Last time I visited Boston, my friend Nat took me on a whirlwind tour of some of Beantown’s great restaurants. This time around, I was determined to try new places, while fitting in some older favourites of course! Luckily, my boyfriend is a culinary adventurer like myself, so we happily ate our way through the city.
First up in the legendary Durgin Park in the Faneuil Hall Marketplace near the waterfront. Open since 1857, the laid back restaurant doesn’t look like much from the outside, but once you’re upstairs in the dining room and watching the massive plates go by, you get it pretty fast! The French Dip sandwich was heavenly and the famed Boston baked beans were tasty too. Bonus points go to the vintage ambiance of hexagonal-tiled floors, copper wainscoting and patina’d pendants.
New England is known for its fresh seafood, and Legal Sea Foods is a favourite for tourists and locals alike. I recommend the crabcake, which is less mushy and more meaty with a light crisp coating on the outside. The oysters were delish too, served with classic accompaniments on a bed of ice garnished with seaweed.
I am a long-time devotee of the shrimp and bacon club from Cheesecake Factory (so kosher), but a stop at Cafeteria on Newbury was even more yummy! The shrimp were bigger and more succulent than the version at Cheesecake, plus it was nice to sit outside on their patio and watch the people go by.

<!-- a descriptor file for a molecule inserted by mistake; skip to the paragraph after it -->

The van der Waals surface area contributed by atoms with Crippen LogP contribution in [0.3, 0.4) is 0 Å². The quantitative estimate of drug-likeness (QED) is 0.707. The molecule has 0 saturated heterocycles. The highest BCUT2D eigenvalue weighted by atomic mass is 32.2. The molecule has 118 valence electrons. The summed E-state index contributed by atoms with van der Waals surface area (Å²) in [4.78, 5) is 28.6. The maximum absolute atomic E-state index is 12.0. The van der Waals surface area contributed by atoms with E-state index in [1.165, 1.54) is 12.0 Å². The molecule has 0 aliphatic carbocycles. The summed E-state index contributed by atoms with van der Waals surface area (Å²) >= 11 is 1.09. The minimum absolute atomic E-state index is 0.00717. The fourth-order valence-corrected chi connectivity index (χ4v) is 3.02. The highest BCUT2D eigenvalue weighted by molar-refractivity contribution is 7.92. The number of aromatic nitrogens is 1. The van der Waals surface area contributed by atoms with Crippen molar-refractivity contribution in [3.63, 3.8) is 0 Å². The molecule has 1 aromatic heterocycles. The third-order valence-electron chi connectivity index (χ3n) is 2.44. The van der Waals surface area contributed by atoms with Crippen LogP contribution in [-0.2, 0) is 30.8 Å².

EVOO, short for extra virgin olive oil, was a nice change of pace for us, with a local slant to the menu. The menu at this Cambridge spot is changed daily to reflect the fresh fare from nearby growers, and goes as far to identify each item on the menu by the name of the farm where it came from. Amongst the dishes we enjoyed were an excellent roasted heirloom tomato gazpacho with a sea bass and corn salsa, and an innovative asian dish featuring layers of glazed shrimp, braised tender beef, a vegetable-cashew slaw over brown rice.
We stayed at the infamous Liberty Hotel for one night so we decided to try their signature restaurant, Clink, for dinner. The modified prison vibe was cool, and a bar cart offering samples of signature cocktails was a fun touch. While we found their appetizers mediocre, the mains were delectable, including a local striped bass that was served with artichoke hearts, fingerling potatoes, smoked pancetta and a super fun pea-green foamy emulsion that tasted better than it looks.
Paramount in Beacon Hill provided Dave the chance to try a crabcake sandwich, which he said was delicious! The sweet potatoe fries only helped seal the deal.
We capped off one of our nights with an elevator ride up the Prudential Centre to the Top of the Hub. We took in the fabulous cityscape view with a fresh-baked cookie platter, which I had indulged in my last trip and had to repeat!
Anther notable mention includes The South End Buttery, whose oatmeal terrine would make starting my days here in Toronto that much better!